Two months after a gunman killed 20 children and six adults at Sandy Hook Elementary in Newtown, Conn., school officials have struggled with how to increase security while keeping their schools open and welcoming.
That dilemma also is on the minds of members of Congress, among them U.S. Rep. John Kline, who on Monday concluded a fact-finding mission to Minnesota schools by meeting with more than a dozen superintendents, school board members and other school officials.
Kline, a Republican from Minnesota's 2nd District who chairs the House Education Committee, will convene a hearing on Thursday to explore how schools can improve security in the wake of the Connecticut shootings. He has visited several Minnesota schools in recent weeks to see how they secure their buildings.
"We want to look at things that are being done to provide physical safety," Kline told the school officials. "Are you bringing more personnel in the schools? I'd be interested in your thoughts on what you like to see, or not see."
But while school officials in Minnesota worry about security, some school officials say increasing federal funding for special education and mental health programs in schools should be an even bigger priority.
Jackie Magnuson, a member of the Rosemount-Apple Valley-Eagan school board, wondered if instead of weighing whether to provide money for more security, like armed guards, Congress could increase funding for mental health counselors as a way to help troubled young people before they commit a violent act.
"If you really had help for students in your schools," Magnuson said, "what would that do to the whole thing about security?"
Other school administrators at the meeting agreed that school safety isn't necessarily their top priority for Congress. Some said they're largely concerned about funding gaps, especially in special education, where federal and state dollars don't fully reimburse what schools spend to help students.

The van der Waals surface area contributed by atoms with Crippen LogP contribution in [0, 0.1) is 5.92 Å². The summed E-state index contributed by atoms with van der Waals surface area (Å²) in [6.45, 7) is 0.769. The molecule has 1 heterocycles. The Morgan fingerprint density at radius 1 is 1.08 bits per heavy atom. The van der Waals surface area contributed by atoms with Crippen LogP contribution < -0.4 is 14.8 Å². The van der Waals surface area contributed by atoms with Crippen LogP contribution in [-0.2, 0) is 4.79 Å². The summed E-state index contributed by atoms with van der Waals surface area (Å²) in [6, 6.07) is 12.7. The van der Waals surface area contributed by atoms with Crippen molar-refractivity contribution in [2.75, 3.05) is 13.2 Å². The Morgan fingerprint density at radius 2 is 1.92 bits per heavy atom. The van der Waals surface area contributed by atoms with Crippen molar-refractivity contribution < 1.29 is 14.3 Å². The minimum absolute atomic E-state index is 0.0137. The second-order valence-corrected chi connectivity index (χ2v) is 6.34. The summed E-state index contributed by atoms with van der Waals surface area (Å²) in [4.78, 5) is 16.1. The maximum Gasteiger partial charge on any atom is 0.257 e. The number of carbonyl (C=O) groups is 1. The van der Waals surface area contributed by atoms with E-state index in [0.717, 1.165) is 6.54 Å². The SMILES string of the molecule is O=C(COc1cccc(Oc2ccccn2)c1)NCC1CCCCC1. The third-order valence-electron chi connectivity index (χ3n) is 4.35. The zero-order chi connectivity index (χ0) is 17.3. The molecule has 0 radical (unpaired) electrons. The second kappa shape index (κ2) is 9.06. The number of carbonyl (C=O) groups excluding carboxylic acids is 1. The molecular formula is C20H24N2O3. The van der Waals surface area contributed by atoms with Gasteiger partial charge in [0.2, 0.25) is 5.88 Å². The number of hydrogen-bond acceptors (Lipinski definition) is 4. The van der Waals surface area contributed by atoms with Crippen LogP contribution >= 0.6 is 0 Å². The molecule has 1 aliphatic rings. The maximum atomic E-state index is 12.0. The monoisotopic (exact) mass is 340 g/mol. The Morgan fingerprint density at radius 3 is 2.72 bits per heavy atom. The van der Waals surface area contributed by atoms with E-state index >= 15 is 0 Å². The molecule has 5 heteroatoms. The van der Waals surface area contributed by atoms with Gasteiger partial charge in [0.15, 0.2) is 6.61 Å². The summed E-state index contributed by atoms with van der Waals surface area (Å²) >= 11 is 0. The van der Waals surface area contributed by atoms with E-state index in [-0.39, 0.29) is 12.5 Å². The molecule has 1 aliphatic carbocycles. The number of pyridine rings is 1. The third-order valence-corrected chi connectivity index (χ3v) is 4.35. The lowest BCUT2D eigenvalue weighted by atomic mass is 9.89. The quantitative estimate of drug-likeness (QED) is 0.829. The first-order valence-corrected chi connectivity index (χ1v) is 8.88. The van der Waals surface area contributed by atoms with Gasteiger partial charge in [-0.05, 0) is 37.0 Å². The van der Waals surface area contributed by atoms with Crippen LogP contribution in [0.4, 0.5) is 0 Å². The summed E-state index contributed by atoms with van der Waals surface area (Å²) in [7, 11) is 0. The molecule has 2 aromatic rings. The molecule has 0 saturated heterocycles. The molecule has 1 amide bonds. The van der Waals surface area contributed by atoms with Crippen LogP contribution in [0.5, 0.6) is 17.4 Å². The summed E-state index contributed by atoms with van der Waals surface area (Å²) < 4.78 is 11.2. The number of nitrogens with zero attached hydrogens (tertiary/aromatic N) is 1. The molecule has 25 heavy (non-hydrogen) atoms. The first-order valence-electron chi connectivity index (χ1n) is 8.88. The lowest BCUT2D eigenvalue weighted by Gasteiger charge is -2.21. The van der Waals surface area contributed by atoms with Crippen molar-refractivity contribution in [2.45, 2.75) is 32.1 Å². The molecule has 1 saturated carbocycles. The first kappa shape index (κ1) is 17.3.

As a result, school districts cover the rest with money from their general budgets, and it can amount to hundreds of dollars per student per year.
When Kline asked the educators about whether they would prefer to see increased special education funding under the Individuals with Disabilities Act or more funding for new school security measures, all agreed on special education.
"Wow," Kline said. "OK."
Kline said even as Congress considers how to keep students safe, school officials should keep pushing for more special education funding. "Coming from you, from schools boards, from the local level, from superintendents, from the teachers union from all of the people in this room," he said, "saying 'That's what we need the most from the federal government.'"
Despite their focus on special education, school security remains a priority for the school officials who met with Kline, and their counterparts nationwide. In the weeks since the tragedy in Connecticut, school officials across the country have been reevaluating how they approach security. Many have begun locking doors and stationing employees close to main entrances to control who's coming in and out.
Some have also scrutinized the layout of their schools, many of which were built in an open and flowing style in the years before school shootings became a concern.
"School safety is one of our biggest topics, there's no question about it," said Craig Junker, superintendent of the Lake City School District. "We all want our kids to be able to come to school feeling emotionally safe and physically safe."
Junker said education officials walk a fine line when it comes to security. They have to balance keeping children safe, without locking the school down like a prison.
"I think you can get there," he said. "I think you need to communicate why you're doing it and rely on people's common sense as well."